Consumption times a billion

The previous post on the emergence of new technologies focused on the poor has sparked debate or ruminations at the very least over the effects such increases in macro-consumption would have on India and the world. Tyler Cowen of Marginal Revolution raises valid concerns regarding the potential widespread adoption of the Tata Nano and its subsequent effect on carbon emissions:

It was reading about the new $2500 car, from India, that got me worried.  Let’s say the new technology is more carbon-friendly than what we do now, but still generates some carbon.  (That sounds reasonable, no?)  The new energy technology is really cheap, so lots more people — most of all in China and India and Africa — enter carbon-using sectors of the economy.  Even if the new technology is three times as carbon-efficient, if the world as a whole uses three times more energy, carbon emissions do not go down.  The basic problem is the combination of low costs and many people standing on the verge of the carbon-using sector of the economy.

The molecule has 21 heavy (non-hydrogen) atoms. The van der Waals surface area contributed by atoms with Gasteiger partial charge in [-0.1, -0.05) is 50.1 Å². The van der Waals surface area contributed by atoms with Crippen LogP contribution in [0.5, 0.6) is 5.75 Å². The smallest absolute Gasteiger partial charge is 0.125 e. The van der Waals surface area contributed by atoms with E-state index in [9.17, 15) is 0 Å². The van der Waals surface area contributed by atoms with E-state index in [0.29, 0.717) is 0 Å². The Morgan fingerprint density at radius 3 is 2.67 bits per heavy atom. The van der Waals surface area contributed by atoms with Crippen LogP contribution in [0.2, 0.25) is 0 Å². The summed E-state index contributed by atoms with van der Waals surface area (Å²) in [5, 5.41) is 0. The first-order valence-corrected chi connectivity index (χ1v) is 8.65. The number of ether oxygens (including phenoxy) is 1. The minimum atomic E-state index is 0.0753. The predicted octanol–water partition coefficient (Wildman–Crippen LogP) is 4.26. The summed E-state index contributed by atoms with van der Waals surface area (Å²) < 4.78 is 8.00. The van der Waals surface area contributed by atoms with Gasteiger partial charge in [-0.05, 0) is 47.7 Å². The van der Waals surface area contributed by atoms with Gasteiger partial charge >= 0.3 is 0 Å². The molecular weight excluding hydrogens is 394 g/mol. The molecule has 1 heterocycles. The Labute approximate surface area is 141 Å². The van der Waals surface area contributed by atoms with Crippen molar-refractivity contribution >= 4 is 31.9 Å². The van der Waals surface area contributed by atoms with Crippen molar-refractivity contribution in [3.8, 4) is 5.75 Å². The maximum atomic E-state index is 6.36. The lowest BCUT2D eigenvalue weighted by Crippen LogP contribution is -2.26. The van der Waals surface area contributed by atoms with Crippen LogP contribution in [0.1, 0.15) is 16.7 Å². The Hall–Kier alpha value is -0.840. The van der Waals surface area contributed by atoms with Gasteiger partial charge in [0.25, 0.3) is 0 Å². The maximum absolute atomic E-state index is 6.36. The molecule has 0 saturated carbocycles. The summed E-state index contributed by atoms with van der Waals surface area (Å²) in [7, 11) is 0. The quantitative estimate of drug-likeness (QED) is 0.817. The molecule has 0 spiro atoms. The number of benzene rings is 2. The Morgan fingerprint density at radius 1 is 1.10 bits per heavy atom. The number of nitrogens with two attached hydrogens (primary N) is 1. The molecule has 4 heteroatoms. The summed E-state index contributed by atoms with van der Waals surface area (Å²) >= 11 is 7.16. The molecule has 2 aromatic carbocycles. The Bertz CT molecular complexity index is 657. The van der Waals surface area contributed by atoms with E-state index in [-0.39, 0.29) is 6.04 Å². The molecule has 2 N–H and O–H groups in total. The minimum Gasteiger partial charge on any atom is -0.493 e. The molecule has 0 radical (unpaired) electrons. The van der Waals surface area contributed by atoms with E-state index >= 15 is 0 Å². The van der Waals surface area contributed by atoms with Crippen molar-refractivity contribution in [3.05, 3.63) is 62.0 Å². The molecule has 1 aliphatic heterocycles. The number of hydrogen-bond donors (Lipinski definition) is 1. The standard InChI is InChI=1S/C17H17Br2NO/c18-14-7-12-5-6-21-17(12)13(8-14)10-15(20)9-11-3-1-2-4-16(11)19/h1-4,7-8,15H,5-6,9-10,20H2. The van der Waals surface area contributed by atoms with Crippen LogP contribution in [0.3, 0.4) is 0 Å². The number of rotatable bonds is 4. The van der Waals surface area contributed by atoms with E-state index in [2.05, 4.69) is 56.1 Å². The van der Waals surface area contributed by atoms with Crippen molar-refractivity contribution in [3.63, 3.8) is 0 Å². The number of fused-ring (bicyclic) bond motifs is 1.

We must always be aware of the holistic effects that new technologies may have on the people, the environment and the economy, and while this author is by no means disparaging the amazing innovative feat made by Tata it only seems responsible to highlight such reservations as well.

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